Ross & Cromarty War Memorials

 

INVERGORDON - More Info

This is a most important picture; it shows Invergordon when it was a Naval Base.

 When France was the principal enemy, it was appropriate to base the Royal Navy on the south coast of England. There is some evidence of naval interest in Invergordon in the 18th century. A major visit was made in August 1863 when nine ships arrived with a crew of 5,ooo. In 1913 a Naval Dockyard was set up with fuelling facilities. The 1914-18 war changed that and the British Grand Fleet moved to Invergordon in 1913. A Royal Naval Dockyard was set up for 1914 onwards, and the population of Invergordon (about 1,000) was massively increased by about 6,000 when the Dockyard got going. Later on, in ????, it was moved again to Scapa Flow, in the Orkney Islands, to be out of the range of bombers.

Invergordon had some important advantages such as being on the Cromarty Firth which was sheltered and less exposed to the stormy weather of the North Sea. It had adequate deep water (best deep-water harbour in Europe, it was said) to allow Revues of the Fleet to take place which could involve as many as ?? ships. For example, in 1936, there were ??. It was relatively easy to defend because the channel into the Cromarty Firth was quite narrow (??). Furthermore, on either side of that channel were the Sutors of Cromarty on which were heavy gun emplacements. These comprised three 9.2inch guns (about 204mm) for large ships, and six 4 inch (100mm) quick-firing ones for smaller and/or fast-moving craft.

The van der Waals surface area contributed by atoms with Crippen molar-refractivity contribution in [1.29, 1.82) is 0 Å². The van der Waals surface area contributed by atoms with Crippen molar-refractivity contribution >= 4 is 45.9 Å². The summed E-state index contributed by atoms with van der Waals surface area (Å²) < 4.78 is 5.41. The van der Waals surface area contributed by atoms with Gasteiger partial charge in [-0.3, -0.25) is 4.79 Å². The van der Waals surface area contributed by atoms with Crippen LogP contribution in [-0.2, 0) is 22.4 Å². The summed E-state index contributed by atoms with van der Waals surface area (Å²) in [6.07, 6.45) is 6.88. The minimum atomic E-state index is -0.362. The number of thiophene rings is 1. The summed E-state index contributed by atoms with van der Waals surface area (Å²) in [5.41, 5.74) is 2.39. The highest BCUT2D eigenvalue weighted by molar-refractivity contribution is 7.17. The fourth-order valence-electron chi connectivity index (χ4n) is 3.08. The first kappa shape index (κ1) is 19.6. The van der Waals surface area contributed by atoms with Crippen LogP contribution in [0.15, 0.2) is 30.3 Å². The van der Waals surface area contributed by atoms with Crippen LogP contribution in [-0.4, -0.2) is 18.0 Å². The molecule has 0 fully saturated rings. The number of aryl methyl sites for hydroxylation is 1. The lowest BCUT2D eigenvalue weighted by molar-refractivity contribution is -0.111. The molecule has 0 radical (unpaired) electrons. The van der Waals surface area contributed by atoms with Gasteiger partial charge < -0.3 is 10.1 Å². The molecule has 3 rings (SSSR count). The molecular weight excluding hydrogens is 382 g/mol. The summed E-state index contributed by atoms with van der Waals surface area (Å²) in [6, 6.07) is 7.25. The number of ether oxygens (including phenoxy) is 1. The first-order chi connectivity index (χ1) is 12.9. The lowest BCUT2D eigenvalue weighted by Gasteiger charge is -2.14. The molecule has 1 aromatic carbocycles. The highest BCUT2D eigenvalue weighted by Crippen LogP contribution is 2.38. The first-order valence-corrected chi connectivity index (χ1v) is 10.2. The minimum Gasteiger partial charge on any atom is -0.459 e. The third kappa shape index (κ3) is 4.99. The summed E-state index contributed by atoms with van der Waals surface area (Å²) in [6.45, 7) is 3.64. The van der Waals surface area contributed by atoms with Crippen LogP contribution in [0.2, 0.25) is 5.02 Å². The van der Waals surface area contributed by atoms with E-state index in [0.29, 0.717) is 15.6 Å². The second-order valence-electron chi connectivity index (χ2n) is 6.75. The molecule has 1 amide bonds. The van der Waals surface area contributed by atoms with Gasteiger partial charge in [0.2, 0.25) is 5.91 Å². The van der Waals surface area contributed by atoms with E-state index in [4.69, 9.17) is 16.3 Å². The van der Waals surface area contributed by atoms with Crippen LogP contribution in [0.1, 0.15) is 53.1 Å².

There were other military units in the area. An important one was No 4 (Coastal) Operational Training Unit providing aircrew for Coastal Command Flying Boats. OTU as it was called, had an anti-submarine role with Sunderlands, similar to that of the Catalina, so that trainees got experience of the real thing. These patrols seem to have made greater use of depth-charges than Catalinas. It is on record that the Sunderland fought off three Junkers 88s. Another significant activity was Air/Sea Rescue which often used seaplanes to rescue the crew of stricken ships or aircraft.

For more war-time activites see Alness or Evanton or Tain

 

Main Menu Monument Selection Picture Gallery Oil Bunker Back to Invergordon